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Closing the Gates

Back in the dawn of computer history all software was open source. When I was at school I had access to the source code for the operating system, the compilers, and just about anything else. Of course, they were on magnetic tape and I needed to find the IBM product code, the library tape number, request and schedule mounting the tapes, write a program to read the tape and print it, and schedule my ``job'' so it ran while the tape and the tape drive were available. CPU time was charged by the microsecond [5], memory was charged by the number of bytes used times the time of use, disk space was charged by the sector, tape mounts were charged by the minute, programs were charged by the punched card and the printouts were charged by the page. But the source code was free and open source.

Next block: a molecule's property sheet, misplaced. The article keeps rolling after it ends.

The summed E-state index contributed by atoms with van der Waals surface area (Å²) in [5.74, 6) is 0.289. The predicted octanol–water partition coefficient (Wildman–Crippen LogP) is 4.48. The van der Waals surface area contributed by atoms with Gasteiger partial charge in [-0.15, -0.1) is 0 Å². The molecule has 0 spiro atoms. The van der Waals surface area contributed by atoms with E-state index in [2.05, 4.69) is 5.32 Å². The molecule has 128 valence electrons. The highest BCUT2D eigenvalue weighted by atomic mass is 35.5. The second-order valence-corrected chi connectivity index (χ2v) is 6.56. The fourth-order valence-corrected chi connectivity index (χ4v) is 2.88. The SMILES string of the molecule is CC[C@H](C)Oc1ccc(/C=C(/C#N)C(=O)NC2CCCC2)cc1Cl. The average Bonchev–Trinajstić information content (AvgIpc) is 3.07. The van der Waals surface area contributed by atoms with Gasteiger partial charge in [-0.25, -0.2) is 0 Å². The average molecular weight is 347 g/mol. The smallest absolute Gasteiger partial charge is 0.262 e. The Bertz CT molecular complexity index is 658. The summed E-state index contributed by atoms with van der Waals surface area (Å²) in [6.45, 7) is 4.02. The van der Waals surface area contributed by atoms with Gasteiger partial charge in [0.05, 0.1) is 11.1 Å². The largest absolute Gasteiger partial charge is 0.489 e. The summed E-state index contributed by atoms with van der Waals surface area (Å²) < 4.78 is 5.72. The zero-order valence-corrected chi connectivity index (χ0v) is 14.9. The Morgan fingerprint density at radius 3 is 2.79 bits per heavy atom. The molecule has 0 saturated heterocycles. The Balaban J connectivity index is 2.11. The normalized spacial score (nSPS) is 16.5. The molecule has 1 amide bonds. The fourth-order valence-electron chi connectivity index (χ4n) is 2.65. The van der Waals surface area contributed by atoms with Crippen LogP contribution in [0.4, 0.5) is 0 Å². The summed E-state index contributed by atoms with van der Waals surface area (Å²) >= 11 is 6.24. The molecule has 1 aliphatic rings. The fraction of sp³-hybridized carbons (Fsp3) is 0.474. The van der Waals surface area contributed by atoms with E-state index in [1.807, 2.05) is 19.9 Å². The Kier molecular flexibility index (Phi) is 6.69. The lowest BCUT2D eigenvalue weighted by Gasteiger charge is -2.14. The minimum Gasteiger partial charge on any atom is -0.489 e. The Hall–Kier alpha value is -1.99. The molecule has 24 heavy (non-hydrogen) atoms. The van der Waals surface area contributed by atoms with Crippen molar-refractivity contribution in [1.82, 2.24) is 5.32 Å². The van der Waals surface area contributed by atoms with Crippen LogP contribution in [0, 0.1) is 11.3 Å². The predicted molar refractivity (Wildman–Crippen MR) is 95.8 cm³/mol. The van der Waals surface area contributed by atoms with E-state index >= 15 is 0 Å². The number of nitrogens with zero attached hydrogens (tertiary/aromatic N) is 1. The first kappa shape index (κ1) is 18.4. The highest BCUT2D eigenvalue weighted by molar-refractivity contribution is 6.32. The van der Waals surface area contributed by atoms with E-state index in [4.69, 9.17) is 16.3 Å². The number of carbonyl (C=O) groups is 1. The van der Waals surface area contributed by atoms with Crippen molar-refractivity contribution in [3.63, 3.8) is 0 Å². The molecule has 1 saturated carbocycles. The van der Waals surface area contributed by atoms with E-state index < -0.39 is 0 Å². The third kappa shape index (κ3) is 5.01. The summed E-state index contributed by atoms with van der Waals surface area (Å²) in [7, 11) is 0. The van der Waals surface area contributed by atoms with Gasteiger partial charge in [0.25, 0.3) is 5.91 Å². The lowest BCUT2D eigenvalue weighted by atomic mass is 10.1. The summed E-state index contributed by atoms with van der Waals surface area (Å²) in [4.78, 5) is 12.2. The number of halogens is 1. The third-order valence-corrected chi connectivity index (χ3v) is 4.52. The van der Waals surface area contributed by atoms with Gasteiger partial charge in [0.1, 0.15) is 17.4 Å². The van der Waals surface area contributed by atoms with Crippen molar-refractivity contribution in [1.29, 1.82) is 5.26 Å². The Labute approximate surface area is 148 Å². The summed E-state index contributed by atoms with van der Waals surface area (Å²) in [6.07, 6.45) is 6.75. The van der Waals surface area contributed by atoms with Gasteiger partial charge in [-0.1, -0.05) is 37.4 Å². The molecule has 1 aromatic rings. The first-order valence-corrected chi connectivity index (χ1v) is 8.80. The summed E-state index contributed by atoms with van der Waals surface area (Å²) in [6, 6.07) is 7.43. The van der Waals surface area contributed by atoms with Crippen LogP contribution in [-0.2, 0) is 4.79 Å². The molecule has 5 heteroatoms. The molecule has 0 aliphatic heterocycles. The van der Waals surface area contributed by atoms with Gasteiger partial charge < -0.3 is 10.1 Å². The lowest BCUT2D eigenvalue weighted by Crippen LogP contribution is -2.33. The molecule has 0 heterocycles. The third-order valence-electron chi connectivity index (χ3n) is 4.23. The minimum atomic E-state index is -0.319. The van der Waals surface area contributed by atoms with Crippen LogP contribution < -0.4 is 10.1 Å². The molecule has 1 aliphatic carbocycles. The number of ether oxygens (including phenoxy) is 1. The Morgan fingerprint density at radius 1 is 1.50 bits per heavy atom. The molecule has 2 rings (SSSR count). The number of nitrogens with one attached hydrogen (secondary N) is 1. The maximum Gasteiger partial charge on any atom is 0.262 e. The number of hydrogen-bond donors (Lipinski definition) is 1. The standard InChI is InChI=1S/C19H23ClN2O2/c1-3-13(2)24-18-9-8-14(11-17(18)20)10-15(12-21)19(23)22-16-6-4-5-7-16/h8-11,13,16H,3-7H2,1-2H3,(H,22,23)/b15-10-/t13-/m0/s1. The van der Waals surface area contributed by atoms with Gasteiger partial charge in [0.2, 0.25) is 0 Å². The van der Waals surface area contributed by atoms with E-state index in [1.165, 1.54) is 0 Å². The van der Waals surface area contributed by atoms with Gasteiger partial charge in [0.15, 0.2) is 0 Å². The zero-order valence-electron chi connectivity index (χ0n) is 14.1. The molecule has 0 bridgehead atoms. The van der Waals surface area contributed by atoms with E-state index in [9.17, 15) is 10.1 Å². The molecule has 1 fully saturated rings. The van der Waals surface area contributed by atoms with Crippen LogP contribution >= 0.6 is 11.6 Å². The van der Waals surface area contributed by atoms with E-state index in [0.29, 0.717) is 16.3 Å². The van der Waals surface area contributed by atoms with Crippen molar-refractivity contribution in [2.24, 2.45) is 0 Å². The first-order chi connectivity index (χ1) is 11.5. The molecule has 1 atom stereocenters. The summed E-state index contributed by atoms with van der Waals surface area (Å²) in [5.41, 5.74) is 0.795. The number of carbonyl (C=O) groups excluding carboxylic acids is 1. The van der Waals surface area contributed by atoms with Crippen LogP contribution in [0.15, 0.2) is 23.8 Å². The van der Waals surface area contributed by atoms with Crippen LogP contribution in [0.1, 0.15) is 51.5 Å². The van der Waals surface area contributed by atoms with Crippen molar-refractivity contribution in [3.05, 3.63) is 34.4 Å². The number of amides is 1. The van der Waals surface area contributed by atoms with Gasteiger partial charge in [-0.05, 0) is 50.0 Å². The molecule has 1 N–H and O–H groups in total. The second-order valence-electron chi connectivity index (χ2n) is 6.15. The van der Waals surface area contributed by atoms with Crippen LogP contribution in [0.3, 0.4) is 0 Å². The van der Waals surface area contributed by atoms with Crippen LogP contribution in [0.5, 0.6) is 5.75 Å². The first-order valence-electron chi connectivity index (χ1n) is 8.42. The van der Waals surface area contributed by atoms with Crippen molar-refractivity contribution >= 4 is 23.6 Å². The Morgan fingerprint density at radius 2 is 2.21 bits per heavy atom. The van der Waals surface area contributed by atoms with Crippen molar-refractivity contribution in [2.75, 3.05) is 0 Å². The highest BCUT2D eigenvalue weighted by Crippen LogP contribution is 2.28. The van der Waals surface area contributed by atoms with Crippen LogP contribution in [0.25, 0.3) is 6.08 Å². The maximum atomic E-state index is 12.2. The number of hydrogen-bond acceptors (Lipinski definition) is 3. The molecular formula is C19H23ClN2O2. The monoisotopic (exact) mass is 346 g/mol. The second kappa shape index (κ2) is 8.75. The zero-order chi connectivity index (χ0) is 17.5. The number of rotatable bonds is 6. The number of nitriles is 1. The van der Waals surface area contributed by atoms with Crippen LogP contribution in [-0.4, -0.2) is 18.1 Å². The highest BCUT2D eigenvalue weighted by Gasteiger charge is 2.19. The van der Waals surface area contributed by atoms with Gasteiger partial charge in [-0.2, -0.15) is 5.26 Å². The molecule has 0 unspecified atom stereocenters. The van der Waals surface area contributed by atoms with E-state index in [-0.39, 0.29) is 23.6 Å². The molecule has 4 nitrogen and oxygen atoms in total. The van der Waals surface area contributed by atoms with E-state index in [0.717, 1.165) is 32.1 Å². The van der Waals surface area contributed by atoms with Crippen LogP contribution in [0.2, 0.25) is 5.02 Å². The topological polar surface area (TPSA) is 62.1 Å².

Around the time the ``Personal Computer'' was being developed the idea of charging for software. It wasn't entirely novel (University of Waterloo charged for the Watcom compilers) but it was not pervasive until the PC arrived. Bill Gates didn't invent charging for software. (He did invent making his software required as far as I can tell). However, the PC really opened the market for proprietary software. There was a booming market in paid software. Which led to a booming market in ``cracked'' software. Which led to a booming market in anti-copy software. Which led to a booming market in ``cracking software''. It was a regular technology arms race. (sound familiar?)

Richard Stallman [2] tells the story of trying to fix a printer driver around this time. He couldn't get the software which annoyed him. Eventually he decided that software should be free. And the rest, as they say, is history.

So now we are in a situation where the world is beginning to see the value of free software. In some sense it is like the value of free science.


next up previous contents
Next: Opportunity Up: Open Source Sea Change Previous: Internet Effects   Contents
root 2004-02-10